Despite the constant evolution in the pandemic, there are concrete actions that states and policymakers can take to mitigate the devastating impact of the virus on incarcerated people. The government must increase its data collection to determine where prisoners are most at-risk. This includes increasing access to testing. While some prisons have implemented mass testing, this is by no means a uniform policy. Additionally, these tests have revealed a massive spread of the disease, indicating need for more and uniform testing across facilities. Additionally, prisons must follow the guidelines and policies they have put in place. While many prisons have created policies to the benefit of prisoners, not all have actively implemented them. Lastly, prisons and the government must increase transparency in order to further public accountability regarding  beneficial policies for the health and safety of inmates. 

Though the pandemic has had devastating impacts, particularly on incarcerated populations, it has also mobilized decarceration efforts. Those who wish to see changes in the system, both now, in response to COVID-19, and in the future, must continue these efforts.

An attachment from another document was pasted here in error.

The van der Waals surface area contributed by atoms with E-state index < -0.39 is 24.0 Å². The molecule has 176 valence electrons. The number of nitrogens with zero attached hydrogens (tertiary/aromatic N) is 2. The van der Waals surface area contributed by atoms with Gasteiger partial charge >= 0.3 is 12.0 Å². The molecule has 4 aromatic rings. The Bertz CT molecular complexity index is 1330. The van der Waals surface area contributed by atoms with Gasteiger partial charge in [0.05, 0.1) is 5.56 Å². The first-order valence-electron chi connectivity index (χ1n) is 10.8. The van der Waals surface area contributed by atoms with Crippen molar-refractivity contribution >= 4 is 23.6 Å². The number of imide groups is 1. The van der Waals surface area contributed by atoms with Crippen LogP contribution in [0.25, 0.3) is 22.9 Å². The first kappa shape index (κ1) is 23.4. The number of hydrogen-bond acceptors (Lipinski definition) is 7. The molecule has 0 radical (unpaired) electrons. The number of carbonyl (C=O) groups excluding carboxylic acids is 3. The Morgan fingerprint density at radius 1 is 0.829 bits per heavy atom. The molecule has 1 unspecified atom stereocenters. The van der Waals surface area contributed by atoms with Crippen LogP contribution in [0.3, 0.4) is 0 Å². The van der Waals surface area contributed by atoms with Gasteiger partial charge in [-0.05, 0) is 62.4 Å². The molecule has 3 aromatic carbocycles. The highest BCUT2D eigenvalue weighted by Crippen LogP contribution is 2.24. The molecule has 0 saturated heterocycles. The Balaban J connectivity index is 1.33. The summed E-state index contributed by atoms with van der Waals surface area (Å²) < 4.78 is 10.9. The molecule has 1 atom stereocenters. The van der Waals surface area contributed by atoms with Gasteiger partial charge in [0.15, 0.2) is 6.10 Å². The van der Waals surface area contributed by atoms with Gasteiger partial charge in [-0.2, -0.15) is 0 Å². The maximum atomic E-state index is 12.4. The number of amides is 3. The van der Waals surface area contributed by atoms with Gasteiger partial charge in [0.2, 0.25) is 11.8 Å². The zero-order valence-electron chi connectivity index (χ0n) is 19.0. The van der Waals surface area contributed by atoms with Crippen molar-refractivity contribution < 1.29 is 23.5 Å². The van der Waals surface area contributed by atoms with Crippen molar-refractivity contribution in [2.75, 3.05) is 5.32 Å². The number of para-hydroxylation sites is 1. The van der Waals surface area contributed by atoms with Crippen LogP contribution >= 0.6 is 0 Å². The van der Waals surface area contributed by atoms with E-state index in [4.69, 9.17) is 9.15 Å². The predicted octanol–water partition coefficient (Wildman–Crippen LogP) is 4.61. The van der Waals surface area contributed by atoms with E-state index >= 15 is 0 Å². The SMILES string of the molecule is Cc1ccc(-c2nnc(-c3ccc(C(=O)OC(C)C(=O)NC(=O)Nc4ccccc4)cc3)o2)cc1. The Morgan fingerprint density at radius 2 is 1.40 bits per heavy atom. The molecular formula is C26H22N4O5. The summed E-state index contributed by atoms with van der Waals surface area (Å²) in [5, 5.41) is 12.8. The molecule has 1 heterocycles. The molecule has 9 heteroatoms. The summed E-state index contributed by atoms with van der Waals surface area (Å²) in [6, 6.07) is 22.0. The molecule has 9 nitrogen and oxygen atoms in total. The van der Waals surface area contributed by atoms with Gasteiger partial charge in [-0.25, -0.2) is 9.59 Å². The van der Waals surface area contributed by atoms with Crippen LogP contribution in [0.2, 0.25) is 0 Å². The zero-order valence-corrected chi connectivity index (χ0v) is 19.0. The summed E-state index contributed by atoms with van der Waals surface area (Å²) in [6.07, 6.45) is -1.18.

About the Authors:

 Xtinaheadshot2020CareerDayChristina Lee is a rising third-year at Cornell Law School. Born and raised in Upstate New York, Christina attended Cornell University as an undergraduate and is enjoying her sixth year in Ithaca. Last summer, Christina worked at the Virginia Capital Representation Resource Center assisting inmates on death row with their federal appeals. She is a passionate advocate from prisoner’s rights.


RosalindHeadshotRosalind Major is a rising third-year at Cornell Law School. Before law school, Rosalind attended Davidson College, studying Gender and Sexuality Studies. Rosalind is passionate about capital and criminally long sentencing post-conviction work and trauma informed legal defense work. At Cornell, Rosalind has been involved in the Capital Punishment Clinic and the Women’s Decarceration Practicum. This summer, Rosalind will be interning at the Federal Community Defender Office for the Eastern District of Pennsylvania’s Capital Habeas Unit.




Suggested Citation:

Christina Lee & Rosalind Major, COVID-19 and the Criminal Justice System: How Prisons and Prisoners are Impacted, Cornell J.L. & Pub. Pol’y, The Issue Spotter, (May 15, 2020),